Amy Schillinger, Clinical Director and owner of Balance Stress Management and Therapy in Elgin, IL

I worked (and had since February of this 2011) in a private practice in Silicon Valley. I am from a college/farming community in Illinois and moved out to California for grad school. That said, Silicon Valley continued to be quite the culture shock for me.

My clients were (and still are mostly) children and adolescents. General diagnosis include depression, bipolar disorder, anxiety, panic (mood disorders), PTSD, and Developmental Trauma Disorder.

Their parents have high powered jobs, they go to high performing schools. “Keeping up with the Jonses” was an understatement for my client population. But moving back to the Illinois suburbs, I’ve actually realized this is rampant. I have the same population of kids in Kane County that I did in Palo Alto, just slightly less money.

No wonder these kids are stressed out. They can never live up to their social expectations. They are always struggling to be the best, wear the best outfit, have the coolest phone, the best car, the best hair. Nothing is ever good enough.

My own childhood was different. In the ways that I had some sense of “I’ll always love you” from at least 2 caregivers. 

My mother and grandmother always accepted me for who I was, no matter what. I always knew that. I think that my mom said to me once…
“You could be a crack addict, pregnant, and a really bad person and you could still come home” or something close to that.

Sure there were expectations to do well, but I always felt loved and supported. THERE WAS ROOM FOR ERROR. 

They were quiet when I needed room to grow and louder when I needed more guidance. 

There was just this overwhelming sense of belonging, of love, of acceptance on my path to finding my life’s passions and my own way.


If I were to try to try to WAY OVER generalize mental “disorders” into much smaller categories I would argue that they all stem from FEAR and TRAUMA(tic) events.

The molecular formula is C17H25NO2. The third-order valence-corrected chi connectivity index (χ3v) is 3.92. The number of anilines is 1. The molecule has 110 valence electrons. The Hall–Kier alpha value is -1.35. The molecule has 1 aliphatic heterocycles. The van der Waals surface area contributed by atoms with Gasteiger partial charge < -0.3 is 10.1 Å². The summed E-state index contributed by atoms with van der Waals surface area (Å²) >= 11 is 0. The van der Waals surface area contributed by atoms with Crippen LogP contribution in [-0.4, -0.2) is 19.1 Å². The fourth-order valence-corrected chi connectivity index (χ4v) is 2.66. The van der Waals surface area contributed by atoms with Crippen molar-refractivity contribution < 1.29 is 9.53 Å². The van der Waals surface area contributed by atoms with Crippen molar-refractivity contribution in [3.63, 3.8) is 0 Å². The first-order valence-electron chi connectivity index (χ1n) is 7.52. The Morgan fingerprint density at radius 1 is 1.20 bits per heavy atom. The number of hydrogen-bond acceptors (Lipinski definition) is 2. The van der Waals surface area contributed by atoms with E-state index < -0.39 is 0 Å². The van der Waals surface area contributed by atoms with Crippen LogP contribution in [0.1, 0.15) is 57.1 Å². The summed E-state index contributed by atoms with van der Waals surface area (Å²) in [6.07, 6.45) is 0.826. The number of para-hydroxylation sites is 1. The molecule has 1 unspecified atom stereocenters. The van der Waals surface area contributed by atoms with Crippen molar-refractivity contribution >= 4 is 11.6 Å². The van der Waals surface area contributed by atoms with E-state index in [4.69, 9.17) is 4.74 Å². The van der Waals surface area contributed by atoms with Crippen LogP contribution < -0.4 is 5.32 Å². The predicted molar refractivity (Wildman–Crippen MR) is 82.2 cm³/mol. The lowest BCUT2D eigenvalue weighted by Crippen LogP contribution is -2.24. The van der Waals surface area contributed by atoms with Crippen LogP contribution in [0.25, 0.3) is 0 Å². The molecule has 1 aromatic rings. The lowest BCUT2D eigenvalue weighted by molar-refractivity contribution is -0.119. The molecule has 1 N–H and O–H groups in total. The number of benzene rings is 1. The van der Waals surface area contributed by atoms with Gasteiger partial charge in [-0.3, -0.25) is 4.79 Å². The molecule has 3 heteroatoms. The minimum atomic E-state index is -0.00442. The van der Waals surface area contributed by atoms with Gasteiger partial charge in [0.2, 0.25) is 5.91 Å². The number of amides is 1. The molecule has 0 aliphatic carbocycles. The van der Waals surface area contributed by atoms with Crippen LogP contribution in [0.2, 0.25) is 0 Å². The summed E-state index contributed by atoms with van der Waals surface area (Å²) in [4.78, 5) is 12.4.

Trauma confuses people. Traumatic events ride a fine line between two categories “big T, and small t traumas”. Big T are those nasty huge things that significantly change our whole path. Death of loved ones, natural disasters, accidents, rape, sexual abuse, emotional abuse, physical abuse, severe life threatening illnesses of self or loved one, violence etc.

“Small t’s” include times where you felt shamed, embarrassed, you were fired, you lost a big game, etc.

Look at the above list of “diagnosis” in my patient profile outlines.

  • depression
  • bipolar disorder
  • anxiety
  • panic (mood disorders)
  • PTSD

Tell me that each of those do not probably involve the emotion FEAR or the experience of TRAUMA?

What if the events we can control that are traumatic or fearful (shame, embarrassment, guilt) (and are mostly person to person relationships) were replaced with something we call “unconditional love?”

Human existence is complex and multiple dimensional. Sometimes people suffer from great traumas from situations out of anyone’s control or something that happened TO them.

As a parent I want to work hard for my kids to know that I love them unconditionally, all the time. Scholarly or not, tattooed or not, an athlete or not, a musician or not, heterosexual or not, religious or not, beautiful or not, any shape, any size, any mental state, I will love you. I will fight for you. I will help you in any way I can and you can always come back to me because I am your mother.

“If you become a bird and fly away, I will be the tree that you can come home to”
– the Runaway Bunny

Non- judgement is an act of love. It provides a stable foundation for happy, well-adjusted people. You are good enough just the way that you are.